Christopher Bland: Review the BBC but don't destroy it

Forcing it to charge for online services would only lead to a switch to other free providers
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The Independent Online

The British media's Seasonal Affective Disorder takes the same form almost every summer: an assault on the BBC that at the time seems life-threatening, but normally peters out into mild grumblings with the onset of winter. This year it began earlier, and may be more serious.

The less than confident handling of the Jonathan Ross/Andrew Sachs affair, and the row over executive expenses and artists' salaries, created an environment in which the BBC, at least until this week, appeared to be on the back foot. Luckily for the BBC, and arguably for the viewer and listener, the would-be reformers and raiders are muddled and partisan. This undermines their arguments. But it also makes a serious and sensible debate about the future direction of the BBC much more difficult.

The Digital Britain Final Report, the Twitter Blatherwick Report, published in mid-June, got the debate off to a bad start. The report has everything: Digital Unconferences, (presumably followed by Unconclusions), a "new model of Industrial Activism", the kind of wishful tinkering discredited long ago by the old Industrial Reorganisation Corporation; a Champion for Digital Inclusion; a proposal for tax breaks for "culturally British video games", (in which, presumably, men in bowler hats armed with cricket bats take on the worst that Killzone 2 or Resident Evil 5 can throw at them); a National Plan for Digital Participation; a stealth tax ingenuously described as "a small general supplement" on all fixed copper lines; a Digital Britain Twitter Account; and a South London family called Blatherwick who "consider themselves digitally connected". Everything, that is, except sound analysis and logical conclusions.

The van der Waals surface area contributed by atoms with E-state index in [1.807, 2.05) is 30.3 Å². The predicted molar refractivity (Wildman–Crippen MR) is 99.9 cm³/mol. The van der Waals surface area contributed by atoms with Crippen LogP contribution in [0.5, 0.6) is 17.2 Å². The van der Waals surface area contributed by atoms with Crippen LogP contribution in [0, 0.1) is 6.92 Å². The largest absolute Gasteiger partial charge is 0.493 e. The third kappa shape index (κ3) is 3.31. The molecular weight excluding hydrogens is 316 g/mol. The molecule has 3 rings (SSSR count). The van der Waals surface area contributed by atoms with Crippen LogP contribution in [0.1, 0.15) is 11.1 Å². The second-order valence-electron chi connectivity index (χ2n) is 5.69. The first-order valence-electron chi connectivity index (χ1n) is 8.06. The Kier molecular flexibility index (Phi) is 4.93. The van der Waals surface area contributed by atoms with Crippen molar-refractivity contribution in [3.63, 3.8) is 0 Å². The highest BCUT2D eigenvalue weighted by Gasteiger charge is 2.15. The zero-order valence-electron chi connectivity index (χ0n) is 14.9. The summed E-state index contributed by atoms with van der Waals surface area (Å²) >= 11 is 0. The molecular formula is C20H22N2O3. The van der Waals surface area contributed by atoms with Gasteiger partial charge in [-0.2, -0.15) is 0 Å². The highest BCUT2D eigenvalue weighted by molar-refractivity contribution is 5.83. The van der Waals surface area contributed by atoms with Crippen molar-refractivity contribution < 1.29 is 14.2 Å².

The report's section on Public Service Broadcasting is fatally flawed. It accepts that the current regime for public service broadcasting is no longer sustainable, and recognises the importance of an independent, stable, well-funded BBC. But it makes no sense to launder part of the BBC licence fee to support ITV's regional, Scottish and Welsh news, or public service programmes on Channel 4.